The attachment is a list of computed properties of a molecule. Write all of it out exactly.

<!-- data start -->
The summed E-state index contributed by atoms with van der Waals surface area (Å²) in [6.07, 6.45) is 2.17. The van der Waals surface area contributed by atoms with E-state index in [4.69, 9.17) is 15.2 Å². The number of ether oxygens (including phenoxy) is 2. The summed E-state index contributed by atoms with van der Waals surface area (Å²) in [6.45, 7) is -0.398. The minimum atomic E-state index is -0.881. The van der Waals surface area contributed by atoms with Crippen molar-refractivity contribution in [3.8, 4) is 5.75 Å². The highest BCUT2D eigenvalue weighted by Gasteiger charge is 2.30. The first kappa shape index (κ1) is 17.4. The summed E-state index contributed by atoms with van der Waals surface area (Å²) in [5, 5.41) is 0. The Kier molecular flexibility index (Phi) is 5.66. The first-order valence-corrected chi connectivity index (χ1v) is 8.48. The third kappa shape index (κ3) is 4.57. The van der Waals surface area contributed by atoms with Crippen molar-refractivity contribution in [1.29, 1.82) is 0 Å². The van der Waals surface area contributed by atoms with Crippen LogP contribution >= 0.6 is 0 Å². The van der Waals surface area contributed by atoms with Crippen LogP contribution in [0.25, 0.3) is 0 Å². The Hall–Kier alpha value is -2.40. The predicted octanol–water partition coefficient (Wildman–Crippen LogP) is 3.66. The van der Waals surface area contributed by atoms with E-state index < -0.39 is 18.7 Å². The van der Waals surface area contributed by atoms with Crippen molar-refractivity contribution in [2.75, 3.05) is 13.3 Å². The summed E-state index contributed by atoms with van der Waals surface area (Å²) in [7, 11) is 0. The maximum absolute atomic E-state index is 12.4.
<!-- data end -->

The summed E-state index contributed by atoms with van der Waals surface area (Å²) in [6.07, 6.45) is 2.17. The van der Waals surface area contributed by atoms with E-state index in [4.69, 9.17) is 15.2 Å². The number of ether oxygens (including phenoxy) is 2. The summed E-state index contributed by atoms with van der Waals surface area (Å²) in [6.45, 7) is -0.398. The minimum atomic E-state index is -0.881. The van der Waals surface area contributed by atoms with Crippen molar-refractivity contribution in [3.8, 4) is 5.75 Å². The highest BCUT2D eigenvalue weighted by Gasteiger charge is 2.30. The first kappa shape index (κ1) is 17.4. The summed E-state index contributed by atoms with van der Waals surface area (Å²) in [5, 5.41) is 0. The Kier molecular flexibility index (Phi) is 5.66. The first-order valence-corrected chi connectivity index (χ1v) is 8.48. The third kappa shape index (κ3) is 4.57. The van der Waals surface area contributed by atoms with Crippen molar-refractivity contribution in [1.29, 1.82) is 0 Å². The van der Waals surface area contributed by atoms with Crippen LogP contribution >= 0.6 is 0 Å². The van der Waals surface area contributed by atoms with Crippen LogP contribution in [0.25, 0.3) is 0 Å². The Hall–Kier alpha value is -2.40. The predicted octanol–water partition coefficient (Wildman–Crippen LogP) is 3.66. The van der Waals surface area contributed by atoms with E-state index < -0.39 is 18.7 Å². The van der Waals surface area contributed by atoms with Crippen molar-refractivity contribution in [2.75, 3.05) is 13.3 Å². The summed E-state index contributed by atoms with van der Waals surface area (Å²) in [7, 11) is 0. The maximum absolute atomic E-state index is 12.4.